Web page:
Most of you know that different fonts and typefaces can give your documents a certain feel, a certain flair, or a certain artistic element that you wouldn’t get using the same old font for everything. So, I was reading an article about a relatively famous typographer, Eric Gill, the developer of a number of typefaces.
The interview is interesting, the history of typefaces is interesting, and getting a perspective on the world 100 years ago is also interesting. But the very last thing that he said, about artistry, beauty, and making something that’s valuable, is really what stuck with me:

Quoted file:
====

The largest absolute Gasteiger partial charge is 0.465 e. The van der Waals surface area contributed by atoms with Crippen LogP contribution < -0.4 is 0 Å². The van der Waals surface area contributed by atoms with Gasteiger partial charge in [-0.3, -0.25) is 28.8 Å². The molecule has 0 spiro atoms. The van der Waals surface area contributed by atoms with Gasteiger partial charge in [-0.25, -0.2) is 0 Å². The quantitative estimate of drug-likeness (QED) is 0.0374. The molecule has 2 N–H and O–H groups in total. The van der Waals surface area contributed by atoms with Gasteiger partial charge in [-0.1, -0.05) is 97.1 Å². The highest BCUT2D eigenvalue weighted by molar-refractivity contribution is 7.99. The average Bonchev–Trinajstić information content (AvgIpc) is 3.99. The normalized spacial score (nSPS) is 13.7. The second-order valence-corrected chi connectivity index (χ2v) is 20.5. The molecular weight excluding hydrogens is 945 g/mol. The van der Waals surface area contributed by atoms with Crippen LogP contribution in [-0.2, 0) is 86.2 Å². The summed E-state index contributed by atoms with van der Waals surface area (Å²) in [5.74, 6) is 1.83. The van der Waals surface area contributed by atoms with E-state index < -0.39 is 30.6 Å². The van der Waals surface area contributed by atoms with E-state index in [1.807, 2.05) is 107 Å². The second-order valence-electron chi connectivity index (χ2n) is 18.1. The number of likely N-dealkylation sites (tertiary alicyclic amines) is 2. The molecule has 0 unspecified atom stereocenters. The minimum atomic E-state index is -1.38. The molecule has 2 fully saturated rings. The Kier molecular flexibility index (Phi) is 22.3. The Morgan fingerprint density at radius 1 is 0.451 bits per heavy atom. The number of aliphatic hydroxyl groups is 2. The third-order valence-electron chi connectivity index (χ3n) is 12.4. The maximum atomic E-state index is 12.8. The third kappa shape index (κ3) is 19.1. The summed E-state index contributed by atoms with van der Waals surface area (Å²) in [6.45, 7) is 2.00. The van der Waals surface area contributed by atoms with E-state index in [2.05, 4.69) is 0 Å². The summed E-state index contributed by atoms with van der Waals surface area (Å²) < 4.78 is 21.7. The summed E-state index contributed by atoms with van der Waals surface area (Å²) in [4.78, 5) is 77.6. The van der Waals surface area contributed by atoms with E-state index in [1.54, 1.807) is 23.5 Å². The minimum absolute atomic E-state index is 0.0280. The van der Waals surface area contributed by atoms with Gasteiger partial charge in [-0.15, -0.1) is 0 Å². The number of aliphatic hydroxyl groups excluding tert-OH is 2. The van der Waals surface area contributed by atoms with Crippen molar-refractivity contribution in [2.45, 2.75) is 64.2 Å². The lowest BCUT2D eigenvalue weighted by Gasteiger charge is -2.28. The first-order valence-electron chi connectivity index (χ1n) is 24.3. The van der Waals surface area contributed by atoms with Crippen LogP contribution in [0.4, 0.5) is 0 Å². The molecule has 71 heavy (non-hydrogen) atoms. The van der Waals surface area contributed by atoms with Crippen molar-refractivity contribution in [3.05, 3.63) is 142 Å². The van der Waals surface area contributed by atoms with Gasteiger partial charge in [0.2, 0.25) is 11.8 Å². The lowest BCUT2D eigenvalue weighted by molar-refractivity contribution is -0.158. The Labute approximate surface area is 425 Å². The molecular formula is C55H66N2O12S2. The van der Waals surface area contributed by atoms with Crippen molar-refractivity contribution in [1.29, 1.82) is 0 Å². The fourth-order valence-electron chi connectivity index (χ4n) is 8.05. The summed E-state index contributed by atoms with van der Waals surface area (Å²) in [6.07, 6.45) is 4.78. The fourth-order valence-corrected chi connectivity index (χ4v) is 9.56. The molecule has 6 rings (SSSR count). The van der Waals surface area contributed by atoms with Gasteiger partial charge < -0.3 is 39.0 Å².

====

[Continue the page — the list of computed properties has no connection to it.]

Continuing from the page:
I think an artist is not a person who makes things beautiful, but simply one who deliberately makes things as well as he can — whether he is a clock-maker or picture-painter; because machine-made things are very much better when no “designer” has had anything to do with them — when they are just plain serviceable things. I think that if you look after goodness and truth, beauty will take care of itself.
I adore this sentiment. Make the thing that is useful, elegant, concise, and not wasteful, and that will make it beautiful. It’s the type of sentiment that applies to so many types of artifice, from typefaces to clock-making to the motions of the planets.
What a great sentiment! R.I.P., Eric Gill (1882-1940), and thank you for leaving us with all that you’ve created in this world.